5) Cost-Plus fixed Pricing WILL NOT WORK!!!!
Lawyers seem to think that a fixed-pricing strategy is about menu pricing. They have it all wrong. If they did their homework, they would understand that there are many ways to accomplish fixed-pricing and menu pricing will NOT WORK. We price on value to the client. A firm will not be highly profitable if it attempts to menu price because it is essentially a cost-plus pricing model where they shifted the risk of error (in time) to the service firm without compensation for the risk.

6) It's all about the quality .. . . NOT!!!!!!!!!!
If you did not get the memo, GET THIS ONE: All research studies show that clients do not hire you for your "quality" so put your pride back in it's big box and listen: Clients expect quality from any professional! Clients want a quality professional who CARES about them. So, while you are on your bathroom break after 12 straight hours in your sweat shop, ask yourself how you think your clients would respond if I called them up and asked them if they felt you really cared about them! If you are honest with yourself, you might be surprised what you find. Don't make me pick up the phone and try.

7) Lack Business Sense
Most business attorneys simply lack business sense altogether. They operate to "reduce risk at all cost" because somehow they feel like they were put on this planet to do this job. . . . It is like they actually believe brownie points come from the identification of problems rather than SOLVING THEM!!!!! Why do you think Law is one of 2 professions of 104 professions where pessimists perform the best? Pessimists have a knack for identifying all the problems with everything . . . they don't solve a damn one of them, and they drive everyone around them nuts . . . . they simply cannot help themselves! It has almost become an extra-curricular activity watching these bozos blow up a business deal and pound their chests like gorillas thinking they did something "valuable!"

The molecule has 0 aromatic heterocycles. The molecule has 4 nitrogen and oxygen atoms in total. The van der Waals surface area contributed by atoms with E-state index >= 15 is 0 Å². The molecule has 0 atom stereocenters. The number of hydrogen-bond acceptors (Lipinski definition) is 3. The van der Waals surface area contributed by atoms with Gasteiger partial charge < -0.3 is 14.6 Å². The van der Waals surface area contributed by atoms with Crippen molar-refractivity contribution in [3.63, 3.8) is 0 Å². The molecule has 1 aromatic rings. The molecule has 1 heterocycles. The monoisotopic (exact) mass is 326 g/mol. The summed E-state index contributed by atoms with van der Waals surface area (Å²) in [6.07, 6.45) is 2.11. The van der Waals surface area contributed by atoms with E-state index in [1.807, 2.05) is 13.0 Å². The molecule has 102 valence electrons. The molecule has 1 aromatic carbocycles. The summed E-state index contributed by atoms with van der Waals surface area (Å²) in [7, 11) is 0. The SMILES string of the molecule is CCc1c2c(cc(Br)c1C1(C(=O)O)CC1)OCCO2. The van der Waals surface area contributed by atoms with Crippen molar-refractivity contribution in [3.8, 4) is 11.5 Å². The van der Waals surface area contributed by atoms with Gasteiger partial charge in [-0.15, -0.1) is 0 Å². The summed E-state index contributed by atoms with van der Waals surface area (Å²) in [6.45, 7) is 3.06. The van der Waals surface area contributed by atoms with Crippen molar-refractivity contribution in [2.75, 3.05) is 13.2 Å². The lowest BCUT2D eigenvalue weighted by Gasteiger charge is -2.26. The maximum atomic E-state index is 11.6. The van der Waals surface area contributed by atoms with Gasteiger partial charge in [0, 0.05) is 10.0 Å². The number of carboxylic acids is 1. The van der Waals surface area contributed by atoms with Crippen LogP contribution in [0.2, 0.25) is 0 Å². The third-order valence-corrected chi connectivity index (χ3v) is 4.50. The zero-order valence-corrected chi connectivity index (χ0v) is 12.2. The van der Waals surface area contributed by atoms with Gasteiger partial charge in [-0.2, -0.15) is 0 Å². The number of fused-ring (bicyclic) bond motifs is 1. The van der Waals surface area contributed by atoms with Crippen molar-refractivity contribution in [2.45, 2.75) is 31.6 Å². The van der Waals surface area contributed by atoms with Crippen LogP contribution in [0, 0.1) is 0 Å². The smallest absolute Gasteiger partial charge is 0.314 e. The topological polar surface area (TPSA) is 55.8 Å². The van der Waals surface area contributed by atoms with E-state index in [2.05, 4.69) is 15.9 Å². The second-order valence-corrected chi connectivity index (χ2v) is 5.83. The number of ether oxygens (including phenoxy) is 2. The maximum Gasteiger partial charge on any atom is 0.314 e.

8) Old White Men! :-)
Unlike "normal" businesses, our industry is run by a bunch of old risk-adverse white guys. So, while the rest of the world is innovating (mostly lead by young people who can live to benefit from the revolutions they are creating), the old whities at the top of the legal pyramid scheme are too busy lining their retirement plans at the expense of young associates who sold their lives for the "dream" of parnership they don't understand, let alone have a chance at making. WAKE UP! If the "Partners" did not tell you what the succession plan is at their firm yet, it's because they don't have one. It's OK, we are accepting resumes! Don't think they will start to care anytime soon! Why do clients care about this? Who wants to play with a dinosaur?

9) Phone Call and Photo Copies!
If you bill for either you are either dangerously stupid or simply don't care about your clients!!!! I deal with CEOs of companies and they don't bill me to talk to me! If you fall into the category of dangerously stupid, read on: